Rain Lures Enthusiasts for First Walk in the Woods

 

The rain did not deter a group of hardy naturalists from spending the afternoon in the LBA Woods on Tuesday to learn about the ecology and key native plants of the upland forest ecosystem. Our guide, wildlife biologist Marian Bailey, shared her ample knowledge of more than twenty different native species–everything from Douglas-firs, Western Hemlocks, Western Red-cedars, and Big-Leaf Maples to the delicate fronds, steps, vines, buds, and blossoms of understory plants.  And she shared her helpful and often humorous tricks for remembering certain botanical names and plant parts.

Against a backdrop of blooming Osoberry, Marian Bailey describes how important the cascades of flowers of this species are to hummingbirds and other early pollinators.

Lucky for our group, the LBA Woods is full of tree snags (dead, topless trees) and–even luckier for our group–one of the snags was being hammered by the pileated woodpecker during our walk. Though this is the largest woodpecker in North America, it’s not easily or often observed.

Big-Leaf Maple’s small, distinctive “bracelet” of leaf scars on its branch.

Salmonberry, Thimbleberry, Huckleberry, Himalayan Blackberry? No, this is the Black-cap raspberry with its distinctive whitish-lavender-green vines.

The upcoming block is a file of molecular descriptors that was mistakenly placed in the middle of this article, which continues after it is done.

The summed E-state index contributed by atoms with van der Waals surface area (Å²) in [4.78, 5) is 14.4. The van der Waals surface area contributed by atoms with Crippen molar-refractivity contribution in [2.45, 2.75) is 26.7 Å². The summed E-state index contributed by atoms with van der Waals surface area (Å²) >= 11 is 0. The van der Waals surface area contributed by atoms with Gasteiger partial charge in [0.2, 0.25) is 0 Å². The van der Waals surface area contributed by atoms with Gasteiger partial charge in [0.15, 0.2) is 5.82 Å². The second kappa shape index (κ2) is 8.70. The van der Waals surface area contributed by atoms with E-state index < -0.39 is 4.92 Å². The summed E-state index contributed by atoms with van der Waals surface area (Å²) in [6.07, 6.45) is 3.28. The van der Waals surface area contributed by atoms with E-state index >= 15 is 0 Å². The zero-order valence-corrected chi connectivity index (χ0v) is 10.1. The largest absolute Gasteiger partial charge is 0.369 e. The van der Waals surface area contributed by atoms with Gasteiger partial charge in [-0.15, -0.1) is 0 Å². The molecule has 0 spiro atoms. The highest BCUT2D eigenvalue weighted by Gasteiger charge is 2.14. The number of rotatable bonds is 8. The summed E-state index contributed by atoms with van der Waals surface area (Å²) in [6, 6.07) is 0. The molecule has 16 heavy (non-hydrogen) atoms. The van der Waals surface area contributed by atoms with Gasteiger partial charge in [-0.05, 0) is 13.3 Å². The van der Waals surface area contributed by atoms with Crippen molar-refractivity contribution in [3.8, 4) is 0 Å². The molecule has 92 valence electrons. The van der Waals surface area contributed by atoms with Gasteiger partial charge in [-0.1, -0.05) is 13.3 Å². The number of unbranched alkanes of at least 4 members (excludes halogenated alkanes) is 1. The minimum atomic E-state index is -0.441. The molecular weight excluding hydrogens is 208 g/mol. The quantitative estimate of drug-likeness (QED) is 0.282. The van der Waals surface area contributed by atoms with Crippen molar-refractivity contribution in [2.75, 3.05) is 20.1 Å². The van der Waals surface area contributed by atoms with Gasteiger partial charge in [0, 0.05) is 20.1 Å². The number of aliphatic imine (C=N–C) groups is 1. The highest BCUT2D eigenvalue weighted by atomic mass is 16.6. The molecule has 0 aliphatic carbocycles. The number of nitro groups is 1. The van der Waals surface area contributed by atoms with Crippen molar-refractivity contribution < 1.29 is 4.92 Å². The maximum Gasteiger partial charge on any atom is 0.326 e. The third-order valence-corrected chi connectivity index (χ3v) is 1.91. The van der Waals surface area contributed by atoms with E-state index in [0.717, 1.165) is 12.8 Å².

Catkins of the Beaked Hazel and a drop of rain.

Thank you, Marian and everyone for making our first walk such a success!

Next walks…

Tuesday, April 17 at 10 a.m.: Margaret McKenny Birthday Walk guided by Anne Kilgannon

Sunday, April 22 at 11 a.m.: Earth Day Walk, guided by Marian Bailey.

Each two-hour walk will cover trails not followed on previous walk. Meet near the picnic shelter in LBA Park. Walks are rain or shine. Dress warmly. Walks are on gentle terrain and the walking pace is “naturalist shuffle” slow.

 


NOTE: Part of Marian’s talk today included the critical role of pollinators in our ecosystems and the dangers of a group of pesticides knows as neonicotinoids, which indiscriminately kill “pest” and beneficial insects and have been linked to the decimation of our bee and butterfly populations. I’ve included a screen shot of Marian’s list of sources for Neonicotinoid-free/pollinator-safe plants. If you would like a more useful digital copy of Marian’s list, please e-mail mariaruthbooks@comcast.net and I will send you the list with hot links.

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